Jumat, 24 Juli 2015
The Pastor’s Refreshing Home
by Ted Cunningham
Do you get excited to go home at night? Is your home a place where you unplug from the church and ministry? For me, long days in ministry create a longing for relaxing evenings at home. Just like my wife and I anticipate our date night each week, I look forward to coming home every night. Our home is a place to gather around the table and family room to enjoy each other.
In the Song of Songs, the Shulamite woman uses the word picture of En Gedi to describe the environment created around her shepherd King: “My beloved is to me a cluster of henna blossoms from the vineyards of En Gedi” (1:14). En Gedi is a lush, desert oasis providing rest, rejuvenation, and relaxation to weary travelers. This biblical Hebrew poetry paints a picture of a home that refreshes those who gather there. Here are some practical ways to create a home that relaxes and rejuvenates you at the end of a long hard day:
A refreshing home creates a judgment-free zone. The world and members of your church throw enough criticism at you. While home is a place where we sharpen one another, it doesn’t need to be a place of excessive criticism. Take time to listen and validate the feelings of your family rather than telling them how they’re doing it wrong. There’s time for rebuke, correction, and instruction, but sometimes we need to just be heard and understood. As a pastor, learn how to turn off your counseling and teaching voice. Find ways to just be present and enjoy your family.
A refreshing home gives space. Sometimes you just need a corner to retreat to. If you ever find yourself out of words, and you need to unplug, find a quite space and refuel. One way to honor your family is to know when each person is running on fumes and needs a few minutes to themselves. A great gift to bestow on someone is to say, “Why don’t you take the next hour to yourself and enjoy some quiet time.” Find a quiet spot and enjoy time with the Lord.
A refreshing home shares one another’s load. If you’re the first one home at night, think about ways to help out those who will arrive later. Pick up clothes lying around. Start a load of dishes or clothes. Our family has a fun way of getting the chores done. Like a military drill, we declare five minutes of “get it done” tenacity. We run around the house like mad picking stuff up, organizing, vacuuming, folding, wiping down, and sweeping. From the outside looking in, it appears hectic and out of control. To us, it’s a fun, fast way to work together to complete the household work.
A refreshing home makes time for hobbies. Some parents say, “Family fun when the chores are done.” True. Every home needs the trash picked up, laundry sorted, meals prepared, lawn mowed, and homework completed. The sooner you get your work done, the sooner you can relax. Extracurricular activities allow you to break away mentally from your job and school assignments. The dictionary defines a hobby as “an activity or interest pursued outside one’s regular occupation and engaged in primarily for pleasure.” Every family needs a hobby that everyone enjoys. Hobbies create lifelong memories worth repeating. The Herschend family of Branson, Missouri founded Silver Dollar City over fifty years ago. Their mission statement for the theme park reads, “Creating memories worth repeating.” Their desire is that your parents will bring you as a child and you will leave wanting to come back next year. They hope that your memories are so good that you will return with your kids one day. Shared activities create close-knit families. Hobbies disconnect us from the daily grind, relieve the pressure of routine, and give us extra time to focus on each other.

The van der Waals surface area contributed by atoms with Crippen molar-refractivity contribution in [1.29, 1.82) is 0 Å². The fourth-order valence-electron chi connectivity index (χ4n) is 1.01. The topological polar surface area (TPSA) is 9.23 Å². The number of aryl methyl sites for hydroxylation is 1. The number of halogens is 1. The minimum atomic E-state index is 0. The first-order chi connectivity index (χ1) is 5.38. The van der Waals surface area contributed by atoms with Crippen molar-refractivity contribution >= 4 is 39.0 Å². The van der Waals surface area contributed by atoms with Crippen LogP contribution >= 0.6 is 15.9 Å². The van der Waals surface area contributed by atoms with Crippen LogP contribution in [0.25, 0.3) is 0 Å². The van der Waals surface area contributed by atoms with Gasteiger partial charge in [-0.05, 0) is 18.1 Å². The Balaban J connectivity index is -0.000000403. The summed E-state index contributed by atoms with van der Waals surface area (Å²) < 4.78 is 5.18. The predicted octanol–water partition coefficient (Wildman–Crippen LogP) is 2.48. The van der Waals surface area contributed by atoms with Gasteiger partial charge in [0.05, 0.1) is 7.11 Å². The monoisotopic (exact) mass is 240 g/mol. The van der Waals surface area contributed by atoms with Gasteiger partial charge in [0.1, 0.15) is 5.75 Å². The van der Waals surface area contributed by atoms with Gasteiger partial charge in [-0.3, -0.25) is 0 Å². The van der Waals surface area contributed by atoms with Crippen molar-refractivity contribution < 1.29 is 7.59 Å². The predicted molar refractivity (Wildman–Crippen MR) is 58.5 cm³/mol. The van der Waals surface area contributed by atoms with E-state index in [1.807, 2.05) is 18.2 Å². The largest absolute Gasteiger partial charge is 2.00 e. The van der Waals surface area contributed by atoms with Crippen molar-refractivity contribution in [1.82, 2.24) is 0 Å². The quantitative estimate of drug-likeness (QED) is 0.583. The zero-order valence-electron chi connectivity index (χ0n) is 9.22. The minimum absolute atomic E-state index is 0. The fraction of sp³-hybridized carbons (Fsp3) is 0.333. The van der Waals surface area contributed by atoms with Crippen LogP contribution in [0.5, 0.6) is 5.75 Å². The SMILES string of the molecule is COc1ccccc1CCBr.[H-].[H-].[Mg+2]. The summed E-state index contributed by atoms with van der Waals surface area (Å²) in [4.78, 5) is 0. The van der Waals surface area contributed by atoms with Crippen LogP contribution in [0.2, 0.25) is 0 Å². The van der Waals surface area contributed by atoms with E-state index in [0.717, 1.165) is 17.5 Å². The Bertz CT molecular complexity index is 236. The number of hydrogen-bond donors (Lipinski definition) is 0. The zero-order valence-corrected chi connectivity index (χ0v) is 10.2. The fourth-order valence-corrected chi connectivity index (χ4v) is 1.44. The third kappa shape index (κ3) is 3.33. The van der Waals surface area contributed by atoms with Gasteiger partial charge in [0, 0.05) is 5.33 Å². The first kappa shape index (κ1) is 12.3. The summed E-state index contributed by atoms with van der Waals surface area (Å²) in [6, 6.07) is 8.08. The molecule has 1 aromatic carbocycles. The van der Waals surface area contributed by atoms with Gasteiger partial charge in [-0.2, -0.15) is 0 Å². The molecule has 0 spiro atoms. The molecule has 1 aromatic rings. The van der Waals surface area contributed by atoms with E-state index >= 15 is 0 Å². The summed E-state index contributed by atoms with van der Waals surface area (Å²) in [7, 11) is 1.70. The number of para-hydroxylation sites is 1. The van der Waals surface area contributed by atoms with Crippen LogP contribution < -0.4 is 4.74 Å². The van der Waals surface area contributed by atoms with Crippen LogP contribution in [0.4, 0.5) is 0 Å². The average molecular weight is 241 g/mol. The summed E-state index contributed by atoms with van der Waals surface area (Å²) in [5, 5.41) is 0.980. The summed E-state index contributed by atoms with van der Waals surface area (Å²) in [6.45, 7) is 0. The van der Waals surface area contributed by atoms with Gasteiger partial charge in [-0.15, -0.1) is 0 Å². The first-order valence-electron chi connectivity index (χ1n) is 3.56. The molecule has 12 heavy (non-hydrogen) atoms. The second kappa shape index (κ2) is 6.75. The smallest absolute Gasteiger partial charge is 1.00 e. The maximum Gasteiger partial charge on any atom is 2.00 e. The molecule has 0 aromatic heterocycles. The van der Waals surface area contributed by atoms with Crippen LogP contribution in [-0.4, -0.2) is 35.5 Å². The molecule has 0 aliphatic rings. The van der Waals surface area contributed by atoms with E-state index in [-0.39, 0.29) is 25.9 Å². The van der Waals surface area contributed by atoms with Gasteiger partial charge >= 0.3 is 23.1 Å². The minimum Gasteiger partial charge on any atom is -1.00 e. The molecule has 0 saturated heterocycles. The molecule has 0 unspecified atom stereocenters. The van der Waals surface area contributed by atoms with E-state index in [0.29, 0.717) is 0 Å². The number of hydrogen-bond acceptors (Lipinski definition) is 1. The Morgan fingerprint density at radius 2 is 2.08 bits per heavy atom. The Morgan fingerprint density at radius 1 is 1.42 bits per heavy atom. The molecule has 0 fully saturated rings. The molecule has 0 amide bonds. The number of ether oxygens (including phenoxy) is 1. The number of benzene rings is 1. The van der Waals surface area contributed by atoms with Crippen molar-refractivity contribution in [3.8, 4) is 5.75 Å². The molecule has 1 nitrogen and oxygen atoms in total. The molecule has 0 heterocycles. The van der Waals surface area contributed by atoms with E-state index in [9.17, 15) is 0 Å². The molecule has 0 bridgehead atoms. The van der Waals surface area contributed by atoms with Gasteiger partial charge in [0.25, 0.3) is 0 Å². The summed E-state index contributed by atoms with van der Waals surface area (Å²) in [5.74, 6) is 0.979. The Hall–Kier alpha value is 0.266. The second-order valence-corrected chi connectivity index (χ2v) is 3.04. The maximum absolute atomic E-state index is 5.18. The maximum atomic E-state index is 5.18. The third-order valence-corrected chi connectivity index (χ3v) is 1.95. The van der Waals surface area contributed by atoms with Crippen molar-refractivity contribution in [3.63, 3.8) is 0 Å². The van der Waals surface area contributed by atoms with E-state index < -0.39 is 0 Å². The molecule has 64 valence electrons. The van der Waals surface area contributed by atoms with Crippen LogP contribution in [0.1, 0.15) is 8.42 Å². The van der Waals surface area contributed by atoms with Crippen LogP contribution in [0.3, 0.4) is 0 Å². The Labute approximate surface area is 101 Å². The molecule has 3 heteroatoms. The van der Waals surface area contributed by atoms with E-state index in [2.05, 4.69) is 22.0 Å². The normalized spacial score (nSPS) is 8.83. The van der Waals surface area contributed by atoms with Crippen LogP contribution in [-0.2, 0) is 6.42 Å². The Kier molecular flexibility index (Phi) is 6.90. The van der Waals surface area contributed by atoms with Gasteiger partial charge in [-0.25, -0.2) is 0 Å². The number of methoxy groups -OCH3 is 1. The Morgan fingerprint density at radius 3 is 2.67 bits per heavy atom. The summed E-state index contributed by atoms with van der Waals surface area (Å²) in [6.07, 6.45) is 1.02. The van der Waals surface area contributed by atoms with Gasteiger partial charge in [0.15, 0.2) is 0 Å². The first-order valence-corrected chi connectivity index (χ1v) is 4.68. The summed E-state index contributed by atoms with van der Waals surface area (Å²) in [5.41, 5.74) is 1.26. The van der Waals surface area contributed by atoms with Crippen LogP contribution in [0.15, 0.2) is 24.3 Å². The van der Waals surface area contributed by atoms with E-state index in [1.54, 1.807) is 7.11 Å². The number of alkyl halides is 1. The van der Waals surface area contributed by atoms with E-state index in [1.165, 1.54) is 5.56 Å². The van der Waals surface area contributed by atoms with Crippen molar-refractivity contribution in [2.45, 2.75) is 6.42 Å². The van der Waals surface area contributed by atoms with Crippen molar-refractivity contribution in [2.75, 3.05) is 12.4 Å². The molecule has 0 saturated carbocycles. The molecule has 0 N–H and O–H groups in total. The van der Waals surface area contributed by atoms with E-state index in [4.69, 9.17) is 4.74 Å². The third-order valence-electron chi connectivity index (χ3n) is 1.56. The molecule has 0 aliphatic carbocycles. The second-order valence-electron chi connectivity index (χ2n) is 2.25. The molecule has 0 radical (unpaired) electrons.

Our family spends time each summer on the lake. My wife often comments, “I like it when we are out here because your mind is turned off. It is very healthy for your mind to be focused on other stuff.” She’s right. When we prepare sermons every week, our minds are always meditating on the text, teaching points, and illustrations. A hobby helps us unplug from sermon prep and gives us a much needed mental break.
At dinner tonight, ask your family the following questions and give everyone an opportunity to create a refreshing home:
Have you ever hesitated or dreaded to come home?
When you walk through the door at night, what is the first thing you want to see or hear?
If you could change one thing about our home to make it more refreshing, what would it be?
Copyright © 2015 by Ted Cunningham. Used by permission.
Ted Cunningham is the founding pastor of Woodland Hills Family Church. He married Amy in 1996, and they live in Branson, MO with their two children, Corynn and Carson. Ted is the author of Fun Loving You, Trophy Child, and Young and In Love, and coauthor of four books with Dr. Gary Smalley. He is a graduate of Liberty University and Dallas Theological Seminary.